Articles sur recherches

1999 - Natchitoches Times article

In the Natchitoches Times article. December 10, 1999 issue :


A French exhibit that provides an in-depth look at the ties between Western France and Louisiana from 1750-1830 is at the Natchitoches Parish Old Courthouse Museum.

The exhibit is sponsored in part by Coueron-Audubon-Atlantique. Bretagne-Acadie-Louisiana and les Regional Council of Pays-de-Loire, County Council of Loire-Atlantique, County Council of Vendee', City of Coueron, City of La Fleche, City of Nantes, City of Reze', City of Paimboeuf and City of Les Sables d'Olonne.

In addition to defining trade and immigration routes and how the political climate in France affected the colonies. "From the Loire River to the Mississippi" examines the lives of several Frenchmen who contributed to American culture.

According to curator Jacques Ducoin, Capt. Jean Audubon, father of artist John James Audubon, is the lead character in the exhibit because he witnessed all the historic events that linked France to the New World.

Also documented are the lives of Julien Poydras, born near Nantes, France, who settled in Pointe-Coupee' Parish, and Volney, who corresponded with Jefferson and who helped arrange the Louisiana Purchase.

Of local interest is the immigration of the Pavie family from La Rochelle, France, to Natchitoches in 1760. Joseph and Etienne Pavie left France and settled on the Red River. Their brother, Pierre, a priest, fled France to Natchitoches during the French Revolution and became the parish priest. After the revolution, a nephew, Charles, escaped an English prison and also settled on the banks of the Red River. In 1829, 17-year-old Theodore Pavie left Angers, France, to visit his uncle Charles in Louisiana. Theodore's writings and particularly his numerous drawings provide a wealth of information about landscapes in Louisiana and Texas, including a recognizable drawing of Front Street in Natchitoches.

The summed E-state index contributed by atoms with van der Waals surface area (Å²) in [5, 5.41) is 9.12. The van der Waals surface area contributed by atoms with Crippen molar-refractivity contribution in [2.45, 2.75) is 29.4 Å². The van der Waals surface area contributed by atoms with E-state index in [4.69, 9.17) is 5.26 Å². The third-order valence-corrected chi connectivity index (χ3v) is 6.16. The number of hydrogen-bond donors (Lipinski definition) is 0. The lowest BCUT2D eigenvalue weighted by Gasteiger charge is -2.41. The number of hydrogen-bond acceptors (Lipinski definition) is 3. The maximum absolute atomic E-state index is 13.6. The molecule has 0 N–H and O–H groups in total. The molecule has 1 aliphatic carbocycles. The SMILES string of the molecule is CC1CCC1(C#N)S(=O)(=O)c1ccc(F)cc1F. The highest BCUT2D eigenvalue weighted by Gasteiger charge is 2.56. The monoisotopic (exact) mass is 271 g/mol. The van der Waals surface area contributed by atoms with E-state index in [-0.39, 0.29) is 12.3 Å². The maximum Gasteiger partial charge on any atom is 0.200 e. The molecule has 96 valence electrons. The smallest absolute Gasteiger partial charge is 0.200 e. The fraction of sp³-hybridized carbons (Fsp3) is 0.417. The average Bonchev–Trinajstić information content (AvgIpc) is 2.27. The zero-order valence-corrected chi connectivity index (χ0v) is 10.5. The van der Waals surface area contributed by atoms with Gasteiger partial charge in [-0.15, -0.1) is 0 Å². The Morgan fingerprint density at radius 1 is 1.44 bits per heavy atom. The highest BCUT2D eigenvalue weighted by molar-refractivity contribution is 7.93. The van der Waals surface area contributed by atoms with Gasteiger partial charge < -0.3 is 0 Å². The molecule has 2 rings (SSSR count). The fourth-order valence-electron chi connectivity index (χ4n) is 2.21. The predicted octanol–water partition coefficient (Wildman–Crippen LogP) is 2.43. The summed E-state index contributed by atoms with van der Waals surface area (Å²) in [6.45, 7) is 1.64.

A period painting of New Rochelle that accompanies the Pavie family saga, shows a view of the port, which, according to Ducoin, is virtually unchanged today.

Another facet of the exhibit is the exile of the Acadians from Nova Scotia. Some of the deportees were sent to France and later returned to the New World, joining relatives who settled along the Louisiana coast. Ducoin is a historian who specializes in maritime and colonial history, a consultant and former educator. He spoke through interpreter Christine Ferrell. Ducoin organized the exhibit that has been shown in several Louisiana cities in 1999 and will be shown in Nacogdoches, Texas, Jacksonville, Fla., and Seattle, Wash., before returning to France.

Ducoin said the exhibit was organized at the request of Lt. Gov. Kathleen Babineaux Blanco, who wanted to coordinated an exhibit in conjunction with Franco Fete.


André Menuet


The Assumption Pioneer is published every Saturday, and gives the Parish weekly news. That is what we learnt by reading this journal:

- On April 6th, 1901 :

A. C. MENUET is to marry Estelle HELLUIN on Apr. 18th at St. Napoleon Church at 6 p.m.(Note: St. Anne Catholic Church of Napoleonville was formerly known as St. Napoleon Catholic Church)

- On January 14th, 1905 :

“The overseer on Oakley Plantation, André MENUET, has accepted a position on the Cedar Grove Plantation of SIGNORETTE. JACK MARTLEY will succeed MR. MENUET.

(Once a prosperous 900 acre cotton plantation, Cedar Grove is a country estate tucked away on 150 acres of rolling forest and farmland in the Kingston settlement of Natchez)


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